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Board game probabilities

  1. Nov 4, 2008 #1
    If you are given two dice and a gameboard how would you figure out the probability of landing on each of the individual squares in one game?

    Since there are two dice with 6 faces you can make a few statements without much math:
    0 possibility of landing on first square,
    (1/6)*(1/6) probability of landing on squares 2 and 3.

    However, after that the probability of landing on a square between 4 and 12 is related to both the probability of rolling that sum as well as the probability of landing on a previous square AND rolling the subsequently necessary sum.
    For example, to land on square 5 you could roll a (1,4) OR (2,3) OR {(1,1) AND (1,2)} OR {(1,2) AND (1,1)}
    In the example I did not include (4,1) or (3,2) because it would have resulted in landing on the same square, yet {(1,1) AND (1,2)} would have been due to landing on square 2 and then square 5, whereas {(1,2) AND (1,1)} would have resulted in landing on square 3 and then square 5.

    Which equation can you use to determine the probability of landing on each space of the board? THANK YOU for any thoughts, suggestions or resources.
     
  2. jcsd
  3. Nov 5, 2008 #2

    HallsofIvy

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    I think you had better us a little math! Yes, since the smallesst number you can roll with two die is (1,1)= 2, you cannot land on square 1: probability 0. Yes, the only way you can land on the second square is to roll (1,1)= 2: probability (1/6)(1/6)= 1/36. But you can land on the third square by rolling either (1,2)= 3 or (2,1)= 3. Probability (1/6)(1/6)+ (1/6)(1/6)= 1/18.

    Are you going to count ways of going completely around the board and then landing on the square? In that case, the probabilities of square 1 and 2 that you calculated earlier are wrong! The first thing you need to do is specify your question more clearly. Asking "what is the probability of landing on a square in one turn" is one thing. Asking "what is the probability of landing on a square in two turns" is another thing. Asking "what is the probability of landing on a square in one or two turns" is yet a third question.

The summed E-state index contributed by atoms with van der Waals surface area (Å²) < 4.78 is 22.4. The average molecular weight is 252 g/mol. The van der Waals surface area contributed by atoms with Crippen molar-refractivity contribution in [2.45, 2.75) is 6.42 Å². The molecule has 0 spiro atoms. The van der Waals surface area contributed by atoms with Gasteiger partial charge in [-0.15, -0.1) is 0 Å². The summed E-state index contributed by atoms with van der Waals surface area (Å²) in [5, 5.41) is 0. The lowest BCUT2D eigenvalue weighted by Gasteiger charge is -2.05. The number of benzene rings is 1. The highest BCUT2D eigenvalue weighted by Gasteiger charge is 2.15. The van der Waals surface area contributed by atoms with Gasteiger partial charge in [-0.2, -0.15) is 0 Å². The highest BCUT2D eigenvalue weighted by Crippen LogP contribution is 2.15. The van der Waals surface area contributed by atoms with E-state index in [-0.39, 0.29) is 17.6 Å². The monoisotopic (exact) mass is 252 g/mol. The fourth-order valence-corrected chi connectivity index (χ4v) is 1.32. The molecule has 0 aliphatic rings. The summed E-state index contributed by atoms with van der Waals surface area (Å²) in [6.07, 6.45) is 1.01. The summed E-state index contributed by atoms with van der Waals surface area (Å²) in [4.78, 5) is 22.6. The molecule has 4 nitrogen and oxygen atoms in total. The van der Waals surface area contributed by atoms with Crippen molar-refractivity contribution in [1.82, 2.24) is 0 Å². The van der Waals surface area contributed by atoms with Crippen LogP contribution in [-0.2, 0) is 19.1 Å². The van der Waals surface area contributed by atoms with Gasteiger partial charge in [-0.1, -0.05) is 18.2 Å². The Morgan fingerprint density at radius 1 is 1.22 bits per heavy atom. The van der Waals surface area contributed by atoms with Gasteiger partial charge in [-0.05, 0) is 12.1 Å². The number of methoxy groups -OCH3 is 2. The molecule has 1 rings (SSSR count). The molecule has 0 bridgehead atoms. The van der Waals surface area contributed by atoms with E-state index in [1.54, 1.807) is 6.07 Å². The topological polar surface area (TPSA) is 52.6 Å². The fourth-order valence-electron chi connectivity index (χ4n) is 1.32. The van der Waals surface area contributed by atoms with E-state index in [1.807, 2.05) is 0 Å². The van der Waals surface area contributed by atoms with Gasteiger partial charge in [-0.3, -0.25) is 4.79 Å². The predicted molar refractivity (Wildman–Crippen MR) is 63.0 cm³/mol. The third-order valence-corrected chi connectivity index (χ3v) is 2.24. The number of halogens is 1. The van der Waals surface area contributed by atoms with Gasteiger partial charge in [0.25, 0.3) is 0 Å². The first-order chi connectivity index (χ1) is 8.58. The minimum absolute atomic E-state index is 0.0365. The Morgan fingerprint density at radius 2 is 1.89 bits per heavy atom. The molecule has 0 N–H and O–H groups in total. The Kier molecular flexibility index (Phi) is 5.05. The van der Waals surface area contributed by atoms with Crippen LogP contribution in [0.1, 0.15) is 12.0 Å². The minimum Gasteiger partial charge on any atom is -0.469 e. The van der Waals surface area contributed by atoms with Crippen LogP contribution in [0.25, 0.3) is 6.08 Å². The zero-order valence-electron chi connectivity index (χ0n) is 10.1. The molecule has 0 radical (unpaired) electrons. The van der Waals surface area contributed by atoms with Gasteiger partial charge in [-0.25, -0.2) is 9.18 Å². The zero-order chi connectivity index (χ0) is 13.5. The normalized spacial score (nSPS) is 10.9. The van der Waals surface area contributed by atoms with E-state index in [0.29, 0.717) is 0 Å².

4. Nov 13, 2008 #3
    I want to know the probability of landing on each individual square if you go around the board once. Therefore, the probability of landing on squares one and two are correct because you would not go back around the board after you pass the last square.
    The tricky part is that after square 2 you can land on the rest of the squares after one roll or multiple rolls depending on how many squares you advance per turn.
    This is shown if I clarify the example I already used about landing on square 5. I could either roll once and get a (1,4) or (2,3) however, I could also roll the dice on the first turn and get a (1,1) to land on square 2 and then on the second roll get a (1,2) or (2,1) to end up on square 5. Thus, landing on square 5 is based on the probability of rolling a sum of 5 and also on the probability of landing on square 2 and rolling a 3 and the probability of landing on square 3 and rolling a 2. Once you get to higher squares the combinations of probabilities of landing on that square increase rapidly. So is there a set of equations that can be used to simplify this? Is there an easier way of finding out the total probability of landing on square 25 besides adding up all the ways you could possibly land on square 25?
     
  5. Nov 14, 2008 #4

    CRGreathouse

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    I don't actually think it's even as easy as the hard way you mention!

    Consider square 4. You can get there with a 4 from square 0, or with a 2 from square 2. But it's not fair to take P(4) + P(2) = 3/36 + 1/36 = 1/9, since it's not certain that you'll ever land on square 2! You need to take the chance of landing on square 2 times the chance of rolling a 2 and add in the chance of rolling a four: P(2)P(2) + P(4) = 1/36 * 1/36 + 3/36 = 109/1296.